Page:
In CAN's first 18 months, more than a dozen mostly local startups received more than $1.6 million in funding, collectively. 

  1.    Cost of Living

A low cost of living means a lower cost of doing business and, compared to tech hubs like San Francisco or New York City, Charlottesville wins in this category hands down.

Compared with regional neighbor, Washington D.C. Charlottesville offers cheaper rent, transportation, utilities, groceries, healthcare and taxes.

If you’re a tech business in Charlottesville you’re even eligible for special tax breaks through a Technology Zone business incentive program launched by the city in 2000.

  1.    Community and Connectedness

Nearly 30% of the city’s residents walk to work: short commutes mean less stressed workers, and longer, more productive work days.

The Charlottesville region is popular with entrepreneurs and tech professionals because of its “small-town feel combined with an abundance of savvy people.” Because of Charlottesville’s small town vibe and strong sense of community, it’s a whole lot easier to connect with all the right people– whether that’s fellow tech companies, new employees, or your next client. Some of the best connections are made at concerts or festivals, casually over a beer or coffee on the downtown mall, or at a tech meetup.

  1.    Meetups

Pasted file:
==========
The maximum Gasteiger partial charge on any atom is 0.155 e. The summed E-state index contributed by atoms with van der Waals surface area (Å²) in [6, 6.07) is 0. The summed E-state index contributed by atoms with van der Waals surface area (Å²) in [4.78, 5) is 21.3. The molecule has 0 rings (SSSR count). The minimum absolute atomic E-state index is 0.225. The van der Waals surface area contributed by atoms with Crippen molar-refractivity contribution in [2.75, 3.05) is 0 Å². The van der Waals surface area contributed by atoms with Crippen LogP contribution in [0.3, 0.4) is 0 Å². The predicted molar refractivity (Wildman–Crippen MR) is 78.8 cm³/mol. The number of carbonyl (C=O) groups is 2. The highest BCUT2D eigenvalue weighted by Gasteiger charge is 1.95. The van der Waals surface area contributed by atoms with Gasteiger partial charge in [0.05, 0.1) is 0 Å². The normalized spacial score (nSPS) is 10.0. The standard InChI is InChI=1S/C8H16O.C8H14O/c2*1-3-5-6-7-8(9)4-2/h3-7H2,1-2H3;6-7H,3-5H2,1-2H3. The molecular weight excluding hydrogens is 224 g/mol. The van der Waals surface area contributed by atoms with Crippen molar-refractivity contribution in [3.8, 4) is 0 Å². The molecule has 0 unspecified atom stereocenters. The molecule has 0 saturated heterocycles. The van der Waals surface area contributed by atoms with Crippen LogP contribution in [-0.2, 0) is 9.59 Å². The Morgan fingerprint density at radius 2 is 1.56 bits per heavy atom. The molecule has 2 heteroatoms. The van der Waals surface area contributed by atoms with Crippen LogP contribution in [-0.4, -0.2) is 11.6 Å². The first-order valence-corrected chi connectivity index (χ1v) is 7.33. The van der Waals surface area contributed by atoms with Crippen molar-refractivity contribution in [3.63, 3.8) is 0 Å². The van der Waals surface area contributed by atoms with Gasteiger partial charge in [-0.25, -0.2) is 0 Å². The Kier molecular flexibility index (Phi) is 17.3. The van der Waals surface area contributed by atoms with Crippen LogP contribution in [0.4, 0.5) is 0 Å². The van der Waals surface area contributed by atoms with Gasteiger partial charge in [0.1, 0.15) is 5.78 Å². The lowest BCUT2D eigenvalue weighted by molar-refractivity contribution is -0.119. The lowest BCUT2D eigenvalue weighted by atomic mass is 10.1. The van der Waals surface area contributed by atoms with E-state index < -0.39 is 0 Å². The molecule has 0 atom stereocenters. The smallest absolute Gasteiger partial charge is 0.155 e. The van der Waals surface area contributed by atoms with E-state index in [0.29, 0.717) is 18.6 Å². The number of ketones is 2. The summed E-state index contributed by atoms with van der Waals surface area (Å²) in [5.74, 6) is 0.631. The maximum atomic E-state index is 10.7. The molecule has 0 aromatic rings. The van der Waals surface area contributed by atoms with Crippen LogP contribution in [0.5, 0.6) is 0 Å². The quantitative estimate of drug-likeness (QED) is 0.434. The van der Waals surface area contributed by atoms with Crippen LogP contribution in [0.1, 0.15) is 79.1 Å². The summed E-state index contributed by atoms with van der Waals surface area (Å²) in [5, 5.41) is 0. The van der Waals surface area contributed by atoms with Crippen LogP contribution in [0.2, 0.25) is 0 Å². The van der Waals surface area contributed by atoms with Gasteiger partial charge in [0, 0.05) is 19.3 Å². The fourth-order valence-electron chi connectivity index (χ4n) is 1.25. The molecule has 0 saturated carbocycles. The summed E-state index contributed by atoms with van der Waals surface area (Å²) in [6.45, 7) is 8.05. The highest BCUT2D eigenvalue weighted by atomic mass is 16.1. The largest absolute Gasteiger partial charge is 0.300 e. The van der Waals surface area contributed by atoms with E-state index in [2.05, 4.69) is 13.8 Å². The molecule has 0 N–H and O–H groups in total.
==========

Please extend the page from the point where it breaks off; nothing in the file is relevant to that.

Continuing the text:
If you’re not interacting with Charlottesville’s local tech scene organically, you can be sure to find what you’re looking for at one of the city’s many tech meet-ups. The diverse technical community offers something for everyone.

CBIC has spent nearly 20 years (since 1997) fostering the tech and innovation community in the area and offers 2 monthly meet-ups:

Finally, there are annual events including:

  • CBIC’s annual awards gala featuring Innovators Row – a showcase of startups and up-and-rising tech stars and
  • Tom Tom Founders Festival – a week long celebration of art, music and innovation, which brings tech innovators from across the country to Charlottesville each spring.

Listen to my interview with WINA’s Les Sinclair for a complete update about Charlottesville’s tech scene. And get looped in on what’s happening in Charlottesville’s expanding tech and startup community:

About CBIC

The Charlottesville Business Innovation Council enhances, publicizes, and champions technology initiatives that strengthen economic and social vitality in our area. By encouraging and growing companies that support our region’s economy, CBIC – and other like-minded groups – are building Charlottesville into a world-class tech hub and entrepreneurial ecosystem.

About the Author
Tracey Greene
Author: Tracey GreeneWebsite:
Executive Director, Charlottesville Business Innovation Council and Charlottesville Angel Network
Tracey's passion for igniting the Charlottesville area’s entrepreneurial and high-tech community is evident by her extensive volunteer roles over the past 15 years, coupled with her current roles as Executive Director of CBIC and the Charlottesville Angel Network, which she founded in 2015. Tracey has served for more than 25 years in sectors including biotechnology, start-ups, trade association and non-profit management delivering results in a variety of roles –communications, public relations, marketing, legal, fundraising, investor relations, technology training, operations, conference and event management, leadership development, and more. Tracey’s enthusiastic community building stimulates personal and group excellence. She is probably best known as an influential connector who seemingly knows everyone and inspires thoughts into action.